The least likely place I went to was the fnac here; the one that is only telephones and computers and software. fnac has good prices, a big selection, but is always slightly understaffed. You wait to find out about things and you wait in line to pay for them.

But I found a two-man computer fix-it booth on the top floor and the guy in it actually knew the answer. The 'Euro' symbol is in Apple's system 8.5. He suggested I look around the 'Net to see if I could get a cheapo fix.

Okay, I've gone this far, I may as well go all the way. Metropole readers are all on the 'Net as well as being all over the world. If I want to use the 'Euro' symbol for Metropole, I have to make sure some 100 million users can use it too. This is my little 'Y2K' bug to solve.

Right off, I will say that the European Community is more worried now about the 'Y2K' bug than it is about the 'Euro' symbol. The 'Euro' symbol was being discussed back in 1997 and thistypo: euro symbol has resulted in a decision to update the 'Unicode Standard' euro character from, quote: 'U+20A0 EURO-CURRENCY SIGN,' to, quote, 'U+20AC EURO SIGN.'

Here is the euro symbol from one of Alexander Svensson's font sets. See below for how to get one.

This is fine with me but I don't know what the 'Unicode Standard' is. The W3 Consortium refers to this as well, but it does not translate into code I can use. Still moot: if your machine doesn't have the character, having the right Web-html code won't work.

Most people have Windows-based PCs so I had a look at what Microsoft has to say about it. Besides giving about 50 'ALT'-key possibilities, the FAQs also point to the European Community's 'Unicode Standard' note as well as the W3 Consortium.

Apple is blunt about it. If you want the 'Euro' symbol you have to acquire their system 8.5. And this system 'upgrade' costs about 100 'Euros' in Europe.

However, Apple does say that third parties such as the Adobe company may supply character sets that can be incorporated into older, pre-OS8.5 operating systems.

What I did not try, yet, was any of the other sources hyper-linked to Apple's suggestion. There may well be other type suppliers who are willing to supply a one-character freebie as a goodwill gesture.

Back in 1997, the European Community was sayingbrochure: monnaie de paris that it was absolutely essential to have the 'Euro' symbol or character in all systems before 1. January 1999, because the new money would be in use worldwide, not just in Europe.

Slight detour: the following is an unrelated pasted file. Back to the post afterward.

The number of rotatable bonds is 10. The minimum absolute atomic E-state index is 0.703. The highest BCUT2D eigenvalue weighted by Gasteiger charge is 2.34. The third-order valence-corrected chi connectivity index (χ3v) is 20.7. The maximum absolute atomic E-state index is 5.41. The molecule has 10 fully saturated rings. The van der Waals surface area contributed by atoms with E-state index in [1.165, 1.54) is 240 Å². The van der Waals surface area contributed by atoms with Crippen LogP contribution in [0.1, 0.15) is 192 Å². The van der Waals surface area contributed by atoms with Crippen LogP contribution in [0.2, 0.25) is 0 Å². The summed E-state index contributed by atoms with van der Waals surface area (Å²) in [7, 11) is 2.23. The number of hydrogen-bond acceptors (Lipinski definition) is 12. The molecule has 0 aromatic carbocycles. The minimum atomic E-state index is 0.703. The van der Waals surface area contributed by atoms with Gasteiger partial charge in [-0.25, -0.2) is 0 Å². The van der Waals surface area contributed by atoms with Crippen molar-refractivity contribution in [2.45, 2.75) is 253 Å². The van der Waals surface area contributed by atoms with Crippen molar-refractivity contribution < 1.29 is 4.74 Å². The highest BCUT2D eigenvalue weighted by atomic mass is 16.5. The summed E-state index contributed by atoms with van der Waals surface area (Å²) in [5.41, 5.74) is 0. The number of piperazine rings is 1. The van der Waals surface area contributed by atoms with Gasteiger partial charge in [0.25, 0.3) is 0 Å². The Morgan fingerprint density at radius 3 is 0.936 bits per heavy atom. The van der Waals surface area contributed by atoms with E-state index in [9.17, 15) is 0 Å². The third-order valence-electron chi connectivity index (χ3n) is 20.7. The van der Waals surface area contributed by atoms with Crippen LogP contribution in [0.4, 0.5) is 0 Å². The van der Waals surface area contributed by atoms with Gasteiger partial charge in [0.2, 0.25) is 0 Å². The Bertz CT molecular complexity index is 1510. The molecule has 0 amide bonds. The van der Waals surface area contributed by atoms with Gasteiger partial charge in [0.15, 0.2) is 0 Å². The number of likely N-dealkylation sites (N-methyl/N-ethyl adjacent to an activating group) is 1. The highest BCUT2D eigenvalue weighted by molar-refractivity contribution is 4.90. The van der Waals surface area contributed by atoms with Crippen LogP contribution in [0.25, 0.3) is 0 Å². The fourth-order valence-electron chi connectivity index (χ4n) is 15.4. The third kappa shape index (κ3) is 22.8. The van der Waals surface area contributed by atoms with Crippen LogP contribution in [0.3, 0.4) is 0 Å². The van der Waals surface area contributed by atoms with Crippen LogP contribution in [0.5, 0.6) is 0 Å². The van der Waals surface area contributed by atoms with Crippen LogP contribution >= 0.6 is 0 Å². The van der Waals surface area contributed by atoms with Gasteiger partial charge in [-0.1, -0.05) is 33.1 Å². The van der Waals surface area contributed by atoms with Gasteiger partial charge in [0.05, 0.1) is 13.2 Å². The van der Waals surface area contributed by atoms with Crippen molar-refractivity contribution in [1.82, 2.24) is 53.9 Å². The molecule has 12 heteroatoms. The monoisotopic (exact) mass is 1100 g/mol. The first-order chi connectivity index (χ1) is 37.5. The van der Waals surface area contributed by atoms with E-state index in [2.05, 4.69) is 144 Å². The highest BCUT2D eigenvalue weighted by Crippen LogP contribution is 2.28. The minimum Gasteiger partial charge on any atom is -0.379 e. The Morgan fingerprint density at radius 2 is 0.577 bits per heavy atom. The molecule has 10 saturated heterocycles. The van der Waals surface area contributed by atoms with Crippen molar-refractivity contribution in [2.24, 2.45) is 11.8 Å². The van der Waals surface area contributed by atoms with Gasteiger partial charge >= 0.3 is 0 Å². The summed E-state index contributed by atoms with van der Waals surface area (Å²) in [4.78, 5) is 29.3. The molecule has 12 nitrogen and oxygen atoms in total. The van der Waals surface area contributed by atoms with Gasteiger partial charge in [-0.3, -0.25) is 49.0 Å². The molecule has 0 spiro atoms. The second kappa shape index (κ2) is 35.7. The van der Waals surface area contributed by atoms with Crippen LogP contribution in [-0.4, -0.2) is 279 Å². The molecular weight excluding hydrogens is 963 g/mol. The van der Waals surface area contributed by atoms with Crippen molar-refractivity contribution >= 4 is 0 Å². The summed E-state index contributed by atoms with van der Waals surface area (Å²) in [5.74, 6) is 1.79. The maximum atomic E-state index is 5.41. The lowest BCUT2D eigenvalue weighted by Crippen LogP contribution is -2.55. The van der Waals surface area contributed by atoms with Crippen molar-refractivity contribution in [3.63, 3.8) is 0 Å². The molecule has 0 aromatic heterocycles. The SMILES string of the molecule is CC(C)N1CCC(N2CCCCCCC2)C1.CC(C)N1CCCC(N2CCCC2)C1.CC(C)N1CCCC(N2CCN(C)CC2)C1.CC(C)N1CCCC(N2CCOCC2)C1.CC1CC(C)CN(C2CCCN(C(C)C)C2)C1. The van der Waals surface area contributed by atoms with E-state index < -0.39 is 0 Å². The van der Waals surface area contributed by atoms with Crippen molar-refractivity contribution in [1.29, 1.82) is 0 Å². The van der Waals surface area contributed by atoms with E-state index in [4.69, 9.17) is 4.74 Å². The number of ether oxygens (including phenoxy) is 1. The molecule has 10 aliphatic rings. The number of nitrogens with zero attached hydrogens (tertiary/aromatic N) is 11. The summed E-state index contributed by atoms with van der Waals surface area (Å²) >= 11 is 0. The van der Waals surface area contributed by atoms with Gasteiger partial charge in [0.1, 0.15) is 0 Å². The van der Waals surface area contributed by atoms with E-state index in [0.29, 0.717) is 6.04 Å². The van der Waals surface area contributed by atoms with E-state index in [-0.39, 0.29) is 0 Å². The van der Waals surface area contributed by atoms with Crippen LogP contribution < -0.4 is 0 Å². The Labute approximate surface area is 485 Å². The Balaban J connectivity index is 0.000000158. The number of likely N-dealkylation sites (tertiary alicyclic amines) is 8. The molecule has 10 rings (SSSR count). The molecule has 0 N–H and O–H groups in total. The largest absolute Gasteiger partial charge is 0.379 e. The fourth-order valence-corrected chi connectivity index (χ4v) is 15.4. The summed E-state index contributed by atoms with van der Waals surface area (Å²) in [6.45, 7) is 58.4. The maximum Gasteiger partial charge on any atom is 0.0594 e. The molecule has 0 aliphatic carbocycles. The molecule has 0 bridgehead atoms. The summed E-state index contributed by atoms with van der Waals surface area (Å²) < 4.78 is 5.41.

Although the 'Euro' character is now coupled with the 'Y2K' bug on one prominent Euro-info site, all I could find out was that it is totally overshadowed by info about the 'Y2K' bug - as if the 'Euro' character question has been solved, stamped, sealed and delivered.

The Monnaie de Paris makes the coin, not the code.

This may be so at the Monnaie de Paris on the Quai de Conti in the Latin Quarter, but it is not true where I live and where you live; unless you live in a bank.

This may seem like a lot of rant about one little character. But this 'one little character' is a very real symbol of a united Europe. For me, it may be worth the 100 Euros it costs, but I seriously doubt you are willing to pay this amount for such a tiny upgrade.

During my search, I did come across an official suggestion. It said I should simply use the word 'Euro' until I can upgrade my computer's system. The suggestion didn't say whether it should be capitalized or all in lower case, nor whether it comes before or after the numbers.

Without this information, the 'Euro' could end up like the French franc - with no symbol and no apparent official way to write it. On the ForEx it used to be FRF, and on the street it is 'F' or 'francs' or 'FHT' or 'F ttc' or 'FF' and so on - you know, sort of any old way.

Last Minute Update

I didn't just look around; I left some messages behind. On Friday afternoon Mr. Alejandro Moya replied from the European Commission's DG 3 directorate. He wrote, "The good news is that there is a Web site supported by the European Commission providing information about the computing issues of the euro."

Hit http://www.ispo.cec.be/y2keuro/euroit.htm "Then click on 'practical aspects'" he added, "And then on 'Euro symbol and downloadable fonts.'" I did this and found a lot of info - in PDF files - and one smaller 'Word' file. This last I could convert and read without downloading and installing the entire Acrobat Reader and its 73 postscript fonts.

Besides finding out that the European Commission seems to be entirely equipped with Windows PC systems and Hewlett-Packard printers, I learned that Windows 98 and NT 5 have the 'Euro' built into most fonts. Microsoft's older 'DOS' will not be upgraded, but all otherbrochure: 'e' euro logo systems from 3.1 and up will be supported in one way or another.

The European Commission has been thinking about the euro symbol answers for a long time.

As well as the 'Unicode' mentioned above being supported, the HTML 4 codes are either '€' or '€' - but these are useless unless Web readers have the new symbol in their own machines. (If you see the euro symbol here instead of strange code, you are euro-ready! Instead of the first 'code,' I see a '?' with my browser.)

The Web URL above also led to Alexander Svensson's typography collection, for both Windows and Macs, and from the downloaded weird-code file I managed to get the very sharp TrueType euro-'E' for the symbol you see on this page, above.

The conclusion: if you want the Euro symbol now, you can get it. The money comes later.